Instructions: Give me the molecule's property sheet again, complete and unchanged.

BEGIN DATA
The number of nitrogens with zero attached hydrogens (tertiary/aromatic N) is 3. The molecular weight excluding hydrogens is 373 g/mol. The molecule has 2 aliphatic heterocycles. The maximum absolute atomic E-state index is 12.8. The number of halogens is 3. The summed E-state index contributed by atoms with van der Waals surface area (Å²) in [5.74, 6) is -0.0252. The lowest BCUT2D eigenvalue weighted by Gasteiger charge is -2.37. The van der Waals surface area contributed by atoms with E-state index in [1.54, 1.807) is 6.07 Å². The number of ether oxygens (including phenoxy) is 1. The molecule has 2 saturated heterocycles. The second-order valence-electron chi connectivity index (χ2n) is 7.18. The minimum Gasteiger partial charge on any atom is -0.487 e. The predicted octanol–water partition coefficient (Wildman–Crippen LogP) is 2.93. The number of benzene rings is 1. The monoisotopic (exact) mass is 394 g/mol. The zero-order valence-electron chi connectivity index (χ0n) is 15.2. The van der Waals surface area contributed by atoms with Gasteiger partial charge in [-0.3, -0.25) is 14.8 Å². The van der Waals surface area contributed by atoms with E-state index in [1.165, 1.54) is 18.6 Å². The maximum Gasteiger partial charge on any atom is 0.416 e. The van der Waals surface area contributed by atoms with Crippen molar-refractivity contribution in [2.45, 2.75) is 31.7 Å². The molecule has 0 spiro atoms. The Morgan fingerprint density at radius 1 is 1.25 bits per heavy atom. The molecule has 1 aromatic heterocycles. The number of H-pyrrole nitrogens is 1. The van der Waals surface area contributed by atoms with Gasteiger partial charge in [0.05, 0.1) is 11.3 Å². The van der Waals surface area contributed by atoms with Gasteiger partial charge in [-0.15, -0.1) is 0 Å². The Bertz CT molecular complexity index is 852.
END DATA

The number of nitrogens with zero attached hydrogens (tertiary/aromatic N) is 3. The molecular weight excluding hydrogens is 373 g/mol. The molecule has 2 aliphatic heterocycles. The maximum absolute atomic E-state index is 12.8. The number of halogens is 3. The summed E-state index contributed by atoms with van der Waals surface area (Å²) in [5.74, 6) is -0.0252. The lowest BCUT2D eigenvalue weighted by Gasteiger charge is -2.37. The van der Waals surface area contributed by atoms with E-state index in [1.54, 1.807) is 6.07 Å². The number of ether oxygens (including phenoxy) is 1. The molecule has 2 saturated heterocycles. The second-order valence-electron chi connectivity index (χ2n) is 7.18. The minimum Gasteiger partial charge on any atom is -0.487 e. The predicted octanol–water partition coefficient (Wildman–Crippen LogP) is 2.93. The number of benzene rings is 1. The monoisotopic (exact) mass is 394 g/mol. The zero-order valence-electron chi connectivity index (χ0n) is 15.2. The van der Waals surface area contributed by atoms with Gasteiger partial charge in [-0.3, -0.25) is 14.8 Å². The van der Waals surface area contributed by atoms with E-state index in [1.165, 1.54) is 18.6 Å². The maximum Gasteiger partial charge on any atom is 0.416 e. The van der Waals surface area contributed by atoms with Crippen molar-refractivity contribution in [2.45, 2.75) is 31.7 Å². The molecule has 0 spiro atoms. The Morgan fingerprint density at radius 1 is 1.25 bits per heavy atom. The molecule has 1 aromatic heterocycles. The number of H-pyrrole nitrogens is 1. The van der Waals surface area contributed by atoms with Gasteiger partial charge in [0.05, 0.1) is 11.3 Å². The van der Waals surface area contributed by atoms with Gasteiger partial charge in [-0.15, -0.1) is 0 Å². The Bertz CT molecular complexity index is 852.